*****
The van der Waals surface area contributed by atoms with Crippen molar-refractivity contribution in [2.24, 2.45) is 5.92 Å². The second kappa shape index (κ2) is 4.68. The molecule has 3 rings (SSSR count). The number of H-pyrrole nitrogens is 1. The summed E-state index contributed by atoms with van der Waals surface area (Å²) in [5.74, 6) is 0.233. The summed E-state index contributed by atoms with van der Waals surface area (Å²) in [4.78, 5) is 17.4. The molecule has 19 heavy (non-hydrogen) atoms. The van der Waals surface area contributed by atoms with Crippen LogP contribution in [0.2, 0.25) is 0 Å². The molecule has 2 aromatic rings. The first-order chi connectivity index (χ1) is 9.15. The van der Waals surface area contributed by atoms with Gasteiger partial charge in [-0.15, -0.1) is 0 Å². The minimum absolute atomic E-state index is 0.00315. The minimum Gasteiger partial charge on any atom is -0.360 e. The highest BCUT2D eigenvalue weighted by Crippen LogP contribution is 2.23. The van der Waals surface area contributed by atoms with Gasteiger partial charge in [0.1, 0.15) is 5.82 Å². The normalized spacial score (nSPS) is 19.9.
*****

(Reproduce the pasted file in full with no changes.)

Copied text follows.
The van der Waals surface area contributed by atoms with Crippen molar-refractivity contribution in [2.24, 2.45) is 5.92 Å². The second kappa shape index (κ2) is 4.68. The molecule has 3 rings (SSSR count). The number of H-pyrrole nitrogens is 1. The summed E-state index contributed by atoms with van der Waals surface area (Å²) in [5.74, 6) is 0.233. The summed E-state index contributed by atoms with van der Waals surface area (Å²) in [4.78, 5) is 17.4. The molecule has 19 heavy (non-hydrogen) atoms. The van der Waals surface area contributed by atoms with Crippen LogP contribution in [0.2, 0.25) is 0 Å². The molecule has 2 aromatic rings. The first-order chi connectivity index (χ1) is 9.15. The van der Waals surface area contributed by atoms with Gasteiger partial charge in [-0.15, -0.1) is 0 Å². The minimum absolute atomic E-state index is 0.00315. The minimum Gasteiger partial charge on any atom is -0.360 e. The highest BCUT2D eigenvalue weighted by Crippen LogP contribution is 2.23. The van der Waals surface area contributed by atoms with Gasteiger partial charge in [0.1, 0.15) is 5.82 Å². The normalized spacial score (nSPS) is 19.9.